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Report No. 61

6.10. State to secure restoration to citizen.-

Not much argument is needed in support of the proposition that the State, as the sovereign charged with the advancement of justice, ought to see that what belongs to the citizen is restored to him. The machinery by which this objective is to be achieved, and the provision to be made to achieve it and other matters, are matters of detail rather than of principle. A legislative provision dealing with this problem must take us to the point of the ultimate destination of the amount. The provision in most State laws relating to Sales Tax leave the matter at the stage of vesting the money in the State, or satisfy themselves with prescribing penalties for the illegal realisation of tax.

It is obvious that if a satisfactory legislative formula can be devised which carries out the objective mentioned above in the fullest manner, it would not only advance substantive justice, but also make for a clarification of the law in a field where some such clarification or declaration of the law appears to be eminently needed. The general proposition in the Contract Act1 for restitution gives effect to a well-established principle of the common law; and what is needed is a provision which works out this principle in the particular field of taxation in an effective manner.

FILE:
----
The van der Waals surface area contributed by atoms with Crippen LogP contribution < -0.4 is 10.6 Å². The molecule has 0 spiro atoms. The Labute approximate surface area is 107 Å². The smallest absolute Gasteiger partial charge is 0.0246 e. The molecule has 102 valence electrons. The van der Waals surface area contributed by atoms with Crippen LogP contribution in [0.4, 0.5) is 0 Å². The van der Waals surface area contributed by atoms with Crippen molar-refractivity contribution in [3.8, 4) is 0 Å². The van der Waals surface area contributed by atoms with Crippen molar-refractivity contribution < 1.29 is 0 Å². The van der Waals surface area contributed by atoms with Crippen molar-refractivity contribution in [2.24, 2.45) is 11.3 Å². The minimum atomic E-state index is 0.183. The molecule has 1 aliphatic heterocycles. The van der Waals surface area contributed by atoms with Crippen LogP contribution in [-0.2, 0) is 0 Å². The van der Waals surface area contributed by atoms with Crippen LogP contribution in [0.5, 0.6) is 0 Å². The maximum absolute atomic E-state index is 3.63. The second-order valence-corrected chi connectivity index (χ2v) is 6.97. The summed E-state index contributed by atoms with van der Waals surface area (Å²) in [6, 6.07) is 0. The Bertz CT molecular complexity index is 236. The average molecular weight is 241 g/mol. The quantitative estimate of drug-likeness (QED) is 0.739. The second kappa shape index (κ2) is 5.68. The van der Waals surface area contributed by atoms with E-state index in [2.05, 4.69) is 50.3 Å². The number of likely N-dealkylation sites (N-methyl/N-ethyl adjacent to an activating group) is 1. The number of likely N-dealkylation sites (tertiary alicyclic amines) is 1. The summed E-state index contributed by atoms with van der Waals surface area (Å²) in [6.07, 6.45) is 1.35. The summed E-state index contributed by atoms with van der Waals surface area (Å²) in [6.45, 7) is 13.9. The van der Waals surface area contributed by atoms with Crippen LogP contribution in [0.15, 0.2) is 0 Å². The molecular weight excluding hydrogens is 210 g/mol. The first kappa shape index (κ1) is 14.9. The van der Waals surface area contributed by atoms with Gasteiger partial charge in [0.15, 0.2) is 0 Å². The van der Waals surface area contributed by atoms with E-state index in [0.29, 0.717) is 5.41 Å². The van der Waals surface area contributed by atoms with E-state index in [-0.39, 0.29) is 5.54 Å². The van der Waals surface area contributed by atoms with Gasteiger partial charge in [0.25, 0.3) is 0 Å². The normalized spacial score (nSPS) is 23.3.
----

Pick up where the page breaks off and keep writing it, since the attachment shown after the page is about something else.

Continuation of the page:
1. Section 72, Indian Contract Act, 1972.

(b) Constitutional position



Certain Problems connected with Powers of the States to Levy a Tax on the Sale of Goods and with the Central Sales Tax Act, 1956 Back




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